At it’s very simplest, Business Intelligence (BI) is the collection and visualisation of data to help organisations make decisions. You can make each part of that process as simple or as complex as you’d like, or need, but ultimately it’s the same when you boil it down.
BI suites like Qlik are focused on the complex end of the spectrum. There is a dedicated tool for every part of the process, sometimes more than one, and it is designed to handle extremely large datasets.
Excel, on the other hand, is at the complete opposite end of the spectrum. In comparison, it has very little capability. It can be set up to source data automatically, create spreadsheets and then manually create visualisations from this, but that’s about it.
Simple vs Complex
Sometimes there is a lot to be said for simple. It is easy to learn, easy to use and incredibly easy to maintain. Excel ticks all of these boxes. Most computer literate people are comfortable with Excel, and with a little training can become relatively advanced users. The learning curve for Excel when compared with other, more complex, BI platforms is drastically shallower. Maintenance is incredibly easy as well, just keep your Office 365 licence up to date and you needn’t worry anymore.
Qlik doesn’t share these benefits. The full Qlik suite comes with a multitude of different tools and platforms, each specifically designed for a specific process. They are specialist, and most require at least some training to get users up to speed. Although experienced BI users might be able to, these are not plug-and-play solutions. When there are this many tools to master, the learning curve is much steeper.
Despite its simplicity, Excel does have its strengths. It has a range of data sources it can connect to straight out of the box. This is the benefit of using a Microsoft product. Excel will easily connect to SQL Server databases, Azure services and even from Facebook.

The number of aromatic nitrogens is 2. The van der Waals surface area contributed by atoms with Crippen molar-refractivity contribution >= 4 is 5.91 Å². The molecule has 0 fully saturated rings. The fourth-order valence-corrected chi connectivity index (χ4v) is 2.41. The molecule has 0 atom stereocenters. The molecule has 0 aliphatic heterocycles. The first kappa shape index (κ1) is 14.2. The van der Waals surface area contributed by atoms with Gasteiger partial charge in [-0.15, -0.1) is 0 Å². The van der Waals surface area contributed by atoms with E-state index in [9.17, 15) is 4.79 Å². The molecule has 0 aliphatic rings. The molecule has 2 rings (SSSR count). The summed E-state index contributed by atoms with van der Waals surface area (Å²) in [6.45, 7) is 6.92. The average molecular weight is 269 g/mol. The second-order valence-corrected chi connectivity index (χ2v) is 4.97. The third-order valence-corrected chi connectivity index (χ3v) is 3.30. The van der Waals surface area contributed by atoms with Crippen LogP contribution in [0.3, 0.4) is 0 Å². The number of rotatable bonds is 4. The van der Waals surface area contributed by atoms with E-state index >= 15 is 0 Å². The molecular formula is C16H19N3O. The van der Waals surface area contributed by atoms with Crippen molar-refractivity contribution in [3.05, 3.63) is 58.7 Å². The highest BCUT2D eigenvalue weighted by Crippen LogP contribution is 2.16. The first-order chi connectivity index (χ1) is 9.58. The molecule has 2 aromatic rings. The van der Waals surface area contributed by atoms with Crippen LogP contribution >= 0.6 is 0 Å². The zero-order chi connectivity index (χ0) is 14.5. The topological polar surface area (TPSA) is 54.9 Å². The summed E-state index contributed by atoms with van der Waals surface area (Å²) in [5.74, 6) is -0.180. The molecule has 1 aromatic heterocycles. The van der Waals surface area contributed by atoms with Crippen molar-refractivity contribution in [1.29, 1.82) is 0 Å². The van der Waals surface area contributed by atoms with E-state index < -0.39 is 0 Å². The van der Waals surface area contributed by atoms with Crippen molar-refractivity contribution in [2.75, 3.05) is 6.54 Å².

From there, the visualisation is just as simple, if extremely limited. The Quick Analysis function, available from a simple drag selection of data can recommend different visualisations, or they can be selected manually from the toolbar. Don’t expect pages and pages of choice though, and sometimes you will struggle to find any that suit.
In the right hands, Qlik’s payoffs can be huge. For users with some training, or experience in data analysis, large and complex datasets can be interrogated with ease and transformed into easy-to-digest, and interactive visualisations. It is hard to compare the finished products of Excel and Qlik as they are so vastly different. Excel barely scratches at the surface of BI, Qlik is the full deep dive.
There are really very few scenarios in which we’d recommend using Excel as a BI tool. It simply doesn’t have the capability to make it that valuable. For freelancers or small businesses who don’t rely heavily on data, then Excel can satisfy a need. After all, everyone needs to keep track of numbers.
For organisations looking to extract real value from data, you must look elsewhere. Although the low price of Excel can be tempting, once you have tried a complete BI tool, we doubt you’d consider going back. Qlik offers a full suite of BI tools for the entire process and this may be too much for you as an entry point. Handily, you can pick and choose some of the tools to suit your needs. To better discuss this, you’re better off talking to one of our BI experts. Get in touch today.